We investigated and compared the extent to which students in South Africa and the UK are predicting that they will remain with an employer for more than five years. In the UK only 13% of graduates expect to stay with an employer for this length of time whilst in South Africa this percentage has grown from 35% in 2017 to 40% in 2018 – significantly higher than in the UK graduate market.

Tenure across different markets
A further measure which is related to job security is tenure and, again, we have made some comparisons for you:

Even though many of us think of millennials as a “flighty” generation the statistics, above, attest to them being a lot less flighty than we think – particularly in our own market. In our view, this further confirms the importance of job security in our graduate market.

Addressing the need for job security
It is evident from our analysis, above, that job security is an important requirement for South African graduates – both when they are evaluating potential employers to apply to as well as when they choose an employer to join. Due to fluctuating economic conditions as well as circumstances which are beyond the control of an employer it is not always possible to guarantee job security – however, creating a sense of security through having a solid reputation and track record is one of the surest ways that companies can attract and secure the best talent and ensure that they get the best work from their people.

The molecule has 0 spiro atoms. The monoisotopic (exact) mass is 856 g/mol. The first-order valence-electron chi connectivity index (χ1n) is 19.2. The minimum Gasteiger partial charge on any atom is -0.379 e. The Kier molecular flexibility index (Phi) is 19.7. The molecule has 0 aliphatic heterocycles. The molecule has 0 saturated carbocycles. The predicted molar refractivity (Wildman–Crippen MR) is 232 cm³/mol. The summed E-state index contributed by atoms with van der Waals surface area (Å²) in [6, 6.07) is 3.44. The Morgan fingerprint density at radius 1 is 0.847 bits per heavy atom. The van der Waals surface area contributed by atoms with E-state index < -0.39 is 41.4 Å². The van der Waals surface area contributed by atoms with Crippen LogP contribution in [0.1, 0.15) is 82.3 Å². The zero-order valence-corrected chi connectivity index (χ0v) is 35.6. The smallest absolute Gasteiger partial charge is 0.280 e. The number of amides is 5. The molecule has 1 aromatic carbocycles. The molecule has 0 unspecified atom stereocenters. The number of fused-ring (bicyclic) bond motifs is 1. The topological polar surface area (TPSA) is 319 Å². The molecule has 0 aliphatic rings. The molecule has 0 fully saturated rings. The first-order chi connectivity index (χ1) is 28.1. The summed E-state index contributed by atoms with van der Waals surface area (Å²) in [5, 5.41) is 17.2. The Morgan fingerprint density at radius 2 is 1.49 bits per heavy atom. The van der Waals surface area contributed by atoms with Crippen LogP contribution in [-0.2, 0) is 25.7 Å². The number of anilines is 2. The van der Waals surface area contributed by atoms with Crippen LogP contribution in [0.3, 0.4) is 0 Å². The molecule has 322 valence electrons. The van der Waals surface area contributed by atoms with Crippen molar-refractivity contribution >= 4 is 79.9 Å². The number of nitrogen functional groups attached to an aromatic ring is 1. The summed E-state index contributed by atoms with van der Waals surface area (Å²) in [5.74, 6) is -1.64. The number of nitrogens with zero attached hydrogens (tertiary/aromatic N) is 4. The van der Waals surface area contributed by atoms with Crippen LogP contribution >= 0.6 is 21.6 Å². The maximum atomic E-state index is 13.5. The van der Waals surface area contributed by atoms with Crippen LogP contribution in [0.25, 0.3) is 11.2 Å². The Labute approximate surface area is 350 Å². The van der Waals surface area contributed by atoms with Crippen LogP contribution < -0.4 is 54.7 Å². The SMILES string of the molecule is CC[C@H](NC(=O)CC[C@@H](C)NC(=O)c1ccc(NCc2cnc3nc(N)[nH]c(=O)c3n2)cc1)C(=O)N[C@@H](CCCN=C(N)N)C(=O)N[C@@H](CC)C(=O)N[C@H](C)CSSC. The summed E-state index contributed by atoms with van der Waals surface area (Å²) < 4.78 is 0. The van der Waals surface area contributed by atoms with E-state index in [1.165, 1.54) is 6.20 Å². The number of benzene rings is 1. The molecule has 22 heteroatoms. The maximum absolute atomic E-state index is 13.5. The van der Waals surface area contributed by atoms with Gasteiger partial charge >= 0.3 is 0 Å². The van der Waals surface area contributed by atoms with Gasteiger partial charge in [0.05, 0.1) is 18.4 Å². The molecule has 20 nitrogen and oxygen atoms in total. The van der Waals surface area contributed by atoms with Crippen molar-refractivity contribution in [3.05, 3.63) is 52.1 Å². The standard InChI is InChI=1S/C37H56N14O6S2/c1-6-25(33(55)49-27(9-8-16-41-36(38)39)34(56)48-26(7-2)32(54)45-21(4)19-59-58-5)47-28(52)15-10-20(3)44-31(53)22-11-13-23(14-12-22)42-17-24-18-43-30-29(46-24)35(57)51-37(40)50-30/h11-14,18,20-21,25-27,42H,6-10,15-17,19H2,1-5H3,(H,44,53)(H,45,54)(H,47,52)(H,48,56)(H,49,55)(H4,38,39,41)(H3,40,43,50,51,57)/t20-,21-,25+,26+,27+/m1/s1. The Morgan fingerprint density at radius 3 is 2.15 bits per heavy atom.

A further secret to job security is to remember that we need to build it for ourselves – we need to make it a priority to be employable by keeping our skills up to date, building a network and remaining active in our network, understanding and predicting market trends in terms of scarce or sought-after skills and knowing and understanding our own value. Those employers who offer the best opportunities for learning, growth, training and development will therefore be associated with improved job security.